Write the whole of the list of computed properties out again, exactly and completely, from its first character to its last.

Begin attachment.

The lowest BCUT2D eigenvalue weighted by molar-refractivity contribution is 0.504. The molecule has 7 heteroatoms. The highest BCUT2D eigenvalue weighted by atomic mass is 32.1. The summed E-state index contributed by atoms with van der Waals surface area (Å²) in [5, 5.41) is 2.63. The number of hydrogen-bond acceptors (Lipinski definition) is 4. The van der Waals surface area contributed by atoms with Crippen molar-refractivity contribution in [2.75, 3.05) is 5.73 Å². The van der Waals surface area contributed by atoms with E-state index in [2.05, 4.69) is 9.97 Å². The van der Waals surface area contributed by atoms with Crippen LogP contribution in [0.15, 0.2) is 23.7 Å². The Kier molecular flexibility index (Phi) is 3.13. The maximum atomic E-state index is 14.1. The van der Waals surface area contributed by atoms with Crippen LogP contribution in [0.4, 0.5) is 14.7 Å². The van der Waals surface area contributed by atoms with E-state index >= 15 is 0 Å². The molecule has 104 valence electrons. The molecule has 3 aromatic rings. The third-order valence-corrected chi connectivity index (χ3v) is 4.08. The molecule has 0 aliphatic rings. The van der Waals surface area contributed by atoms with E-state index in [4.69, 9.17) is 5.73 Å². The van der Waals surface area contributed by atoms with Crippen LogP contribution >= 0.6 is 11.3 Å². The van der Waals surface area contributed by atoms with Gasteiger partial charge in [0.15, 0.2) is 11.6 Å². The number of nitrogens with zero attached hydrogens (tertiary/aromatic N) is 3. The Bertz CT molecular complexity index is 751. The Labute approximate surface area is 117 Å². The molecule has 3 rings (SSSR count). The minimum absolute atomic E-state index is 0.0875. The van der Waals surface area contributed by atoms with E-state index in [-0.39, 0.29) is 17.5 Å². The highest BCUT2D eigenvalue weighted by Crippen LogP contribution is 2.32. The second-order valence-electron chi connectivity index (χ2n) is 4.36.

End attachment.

The lowest BCUT2D eigenvalue weighted by molar-refractivity contribution is 0.504. The molecule has 7 heteroatoms. The highest BCUT2D eigenvalue weighted by atomic mass is 32.1. The summed E-state index contributed by atoms with van der Waals surface area (Å²) in [5, 5.41) is 2.63. The number of hydrogen-bond acceptors (Lipinski definition) is 4. The van der Waals surface area contributed by atoms with Crippen molar-refractivity contribution in [2.75, 3.05) is 5.73 Å². The van der Waals surface area contributed by atoms with E-state index in [2.05, 4.69) is 9.97 Å². The van der Waals surface area contributed by atoms with Crippen LogP contribution in [0.15, 0.2) is 23.7 Å². The Kier molecular flexibility index (Phi) is 3.13. The maximum atomic E-state index is 14.1. The van der Waals surface area contributed by atoms with Crippen LogP contribution in [0.4, 0.5) is 14.7 Å². The van der Waals surface area contributed by atoms with E-state index >= 15 is 0 Å². The molecule has 104 valence electrons. The molecule has 3 aromatic rings. The third-order valence-corrected chi connectivity index (χ3v) is 4.08. The molecule has 0 aliphatic rings. The van der Waals surface area contributed by atoms with E-state index in [4.69, 9.17) is 5.73 Å². The van der Waals surface area contributed by atoms with Crippen LogP contribution >= 0.6 is 11.3 Å². The van der Waals surface area contributed by atoms with Gasteiger partial charge in [0.15, 0.2) is 11.6 Å². The number of nitrogens with zero attached hydrogens (tertiary/aromatic N) is 3. The Bertz CT molecular complexity index is 751. The Labute approximate surface area is 117 Å². The molecule has 3 rings (SSSR count). The minimum absolute atomic E-state index is 0.0875. The van der Waals surface area contributed by atoms with E-state index in [-0.39, 0.29) is 17.5 Å². The highest BCUT2D eigenvalue weighted by Crippen LogP contribution is 2.32. The second-order valence-electron chi connectivity index (χ2n) is 4.36.